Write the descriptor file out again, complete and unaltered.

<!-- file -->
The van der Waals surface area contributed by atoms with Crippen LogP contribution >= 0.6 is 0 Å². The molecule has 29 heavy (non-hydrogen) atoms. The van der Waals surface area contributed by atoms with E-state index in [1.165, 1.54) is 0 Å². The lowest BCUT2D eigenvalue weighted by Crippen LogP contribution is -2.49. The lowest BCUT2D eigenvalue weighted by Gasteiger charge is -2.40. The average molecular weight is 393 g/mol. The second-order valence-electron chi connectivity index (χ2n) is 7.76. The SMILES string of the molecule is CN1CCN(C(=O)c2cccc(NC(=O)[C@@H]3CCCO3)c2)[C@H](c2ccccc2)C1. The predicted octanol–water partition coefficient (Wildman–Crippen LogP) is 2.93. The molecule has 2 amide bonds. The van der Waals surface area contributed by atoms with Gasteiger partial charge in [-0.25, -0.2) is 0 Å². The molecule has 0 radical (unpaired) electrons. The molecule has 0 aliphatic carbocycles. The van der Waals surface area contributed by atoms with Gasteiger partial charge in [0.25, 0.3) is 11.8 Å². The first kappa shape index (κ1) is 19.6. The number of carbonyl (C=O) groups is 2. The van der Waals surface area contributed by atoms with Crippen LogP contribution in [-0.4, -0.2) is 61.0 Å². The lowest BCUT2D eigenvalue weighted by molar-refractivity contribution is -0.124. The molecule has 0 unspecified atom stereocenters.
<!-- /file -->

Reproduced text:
The van der Waals surface area contributed by atoms with Crippen LogP contribution >= 0.6 is 0 Å². The molecule has 29 heavy (non-hydrogen) atoms. The van der Waals surface area contributed by atoms with E-state index in [1.165, 1.54) is 0 Å². The lowest BCUT2D eigenvalue weighted by Crippen LogP contribution is -2.49. The lowest BCUT2D eigenvalue weighted by Gasteiger charge is -2.40. The average molecular weight is 393 g/mol. The second-order valence-electron chi connectivity index (χ2n) is 7.76. The SMILES string of the molecule is CN1CCN(C(=O)c2cccc(NC(=O)[C@@H]3CCCO3)c2)[C@H](c2ccccc2)C1. The predicted octanol–water partition coefficient (Wildman–Crippen LogP) is 2.93. The molecule has 2 amide bonds. The van der Waals surface area contributed by atoms with Gasteiger partial charge in [-0.25, -0.2) is 0 Å². The molecule has 0 radical (unpaired) electrons. The molecule has 0 aliphatic carbocycles. The van der Waals surface area contributed by atoms with Gasteiger partial charge in [0.25, 0.3) is 11.8 Å². The first kappa shape index (κ1) is 19.6. The number of carbonyl (C=O) groups is 2. The van der Waals surface area contributed by atoms with Crippen LogP contribution in [-0.4, -0.2) is 61.0 Å². The lowest BCUT2D eigenvalue weighted by molar-refractivity contribution is -0.124. The molecule has 0 unspecified atom stereocenters.